Diaz Trio soars in Brahms and Dvorak with pianist Rodriguez
Professional string trios are not in abundant supply since the repertory for this combination of instruments is relatively sparse. Still, when combined with other guest artists the possibilities are expanded, and this is exactly what Wednesday’s concert at the University of Miami’s Gusman Concert Hall offered. Presented by Miami Friends of Chamber Music, the Diaz Trio, with guest pianist Santiago Rodriguez, provided some outstanding musicianship, although there was precious little for the featured combination of violin, viola, and cello.
Although Schubert’s String Trio D 581 was printed in the program, what was actually heard was the earlier Trio in one movement, D. 471. The 19-year-old composer began work on a second movement, an Andante Sostenuto, but abandoned it after thirty-nine measures. The audience, expecting three more movements, was confused and the charm-laden performance of this genial music drew only tepid applause as a result.
Dvorak’s Piano Trio in E minor Op. 90 is his most popular work in the trio genre. Called the “Dumky, or lament, the trio juxtaposes slow and fast tempos in its six sections. Many performances have chosen to link the varied movements together, with the result of listeners not quite knowing when one movement ends and another begins. This was not the case in this performance where a brief pauses were inserted to delineate the composer’s basic four movement plan.
Keeping within the spirit of the music, the folksiness was delivered with gutsy abandon. Pianist Rodriguez ripped into the piece with controlled abandon, as if his life depended on expressing every moment of joy and sadness. Cellist Andres Diaz has a big sound and unleashed it at full fury, seizing every opportunity to soar in this amazing piece of musical folk art. Violinist Andres Cardenes has a tone of great purity and expressive beauty, and his reaches into the soulful laments were breathtakingly lovely.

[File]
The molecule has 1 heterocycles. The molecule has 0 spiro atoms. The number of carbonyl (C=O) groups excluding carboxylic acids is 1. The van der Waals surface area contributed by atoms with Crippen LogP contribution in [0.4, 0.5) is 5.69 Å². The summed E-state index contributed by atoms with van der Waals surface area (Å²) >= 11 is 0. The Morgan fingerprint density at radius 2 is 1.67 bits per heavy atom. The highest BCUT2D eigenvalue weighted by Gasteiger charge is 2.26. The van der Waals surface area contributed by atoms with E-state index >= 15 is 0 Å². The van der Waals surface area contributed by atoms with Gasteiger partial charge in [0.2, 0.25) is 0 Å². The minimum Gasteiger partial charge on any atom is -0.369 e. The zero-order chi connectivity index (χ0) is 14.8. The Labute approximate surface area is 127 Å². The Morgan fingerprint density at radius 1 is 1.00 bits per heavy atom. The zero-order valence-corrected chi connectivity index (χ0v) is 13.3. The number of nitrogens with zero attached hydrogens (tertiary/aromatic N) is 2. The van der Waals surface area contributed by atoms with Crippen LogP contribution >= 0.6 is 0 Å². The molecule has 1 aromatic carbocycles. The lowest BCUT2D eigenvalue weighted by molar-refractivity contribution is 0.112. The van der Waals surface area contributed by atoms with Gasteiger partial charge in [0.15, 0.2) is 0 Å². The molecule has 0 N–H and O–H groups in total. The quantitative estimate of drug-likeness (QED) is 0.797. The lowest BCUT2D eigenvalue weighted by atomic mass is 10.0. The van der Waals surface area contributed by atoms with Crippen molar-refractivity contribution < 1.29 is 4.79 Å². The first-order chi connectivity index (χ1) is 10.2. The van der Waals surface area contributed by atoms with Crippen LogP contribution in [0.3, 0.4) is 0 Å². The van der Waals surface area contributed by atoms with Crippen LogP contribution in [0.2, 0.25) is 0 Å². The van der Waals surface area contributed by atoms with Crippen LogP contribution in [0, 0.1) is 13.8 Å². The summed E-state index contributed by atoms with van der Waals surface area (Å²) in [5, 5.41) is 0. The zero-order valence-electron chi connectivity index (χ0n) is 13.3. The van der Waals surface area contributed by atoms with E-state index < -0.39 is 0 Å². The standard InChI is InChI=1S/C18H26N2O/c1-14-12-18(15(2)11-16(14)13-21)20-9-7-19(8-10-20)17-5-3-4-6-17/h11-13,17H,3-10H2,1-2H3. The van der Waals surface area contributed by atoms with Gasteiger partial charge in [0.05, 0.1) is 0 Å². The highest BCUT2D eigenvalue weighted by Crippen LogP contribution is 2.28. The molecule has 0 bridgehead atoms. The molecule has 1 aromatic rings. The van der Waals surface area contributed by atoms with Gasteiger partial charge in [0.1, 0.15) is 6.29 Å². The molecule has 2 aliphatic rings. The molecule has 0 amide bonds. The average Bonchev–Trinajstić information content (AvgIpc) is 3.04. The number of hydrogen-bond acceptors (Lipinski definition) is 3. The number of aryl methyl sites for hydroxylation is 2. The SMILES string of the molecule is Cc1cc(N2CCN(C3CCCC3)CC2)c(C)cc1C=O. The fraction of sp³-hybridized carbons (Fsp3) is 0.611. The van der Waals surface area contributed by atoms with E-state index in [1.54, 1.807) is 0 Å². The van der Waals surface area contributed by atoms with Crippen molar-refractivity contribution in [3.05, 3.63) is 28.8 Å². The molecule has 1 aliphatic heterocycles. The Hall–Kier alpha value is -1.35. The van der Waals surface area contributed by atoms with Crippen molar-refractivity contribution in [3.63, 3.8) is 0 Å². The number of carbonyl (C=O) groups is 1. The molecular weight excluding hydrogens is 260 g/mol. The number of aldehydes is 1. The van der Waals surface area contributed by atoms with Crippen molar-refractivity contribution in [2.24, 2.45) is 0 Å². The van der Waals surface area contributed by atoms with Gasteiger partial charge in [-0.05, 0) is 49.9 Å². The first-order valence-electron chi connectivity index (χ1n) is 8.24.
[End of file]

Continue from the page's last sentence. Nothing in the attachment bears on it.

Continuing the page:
Closing with Brahms’s Piano Quartet No. 3 in C minor Op. 60 returned violist Roberto Diaz to the group, and brought us in touch with a desolate composer who contemplating putting an end to his life. Fortunately Brahms got over his doldrums, but not before penning the somber and violent first two movements of this remarkable work. The Andante, begins with a sixteen-measure theme, as beautiful as anything Brahms ever wrote. Andres Diaz once again had ample opportunity to dig into this songful cello solo, and reconfirmed that Brahms had a special place in his heart for this instrument. It was a stunning performance, and one that deserved the enthusiastic ovations.
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Thu Dec 9, 2010
at 10:37 am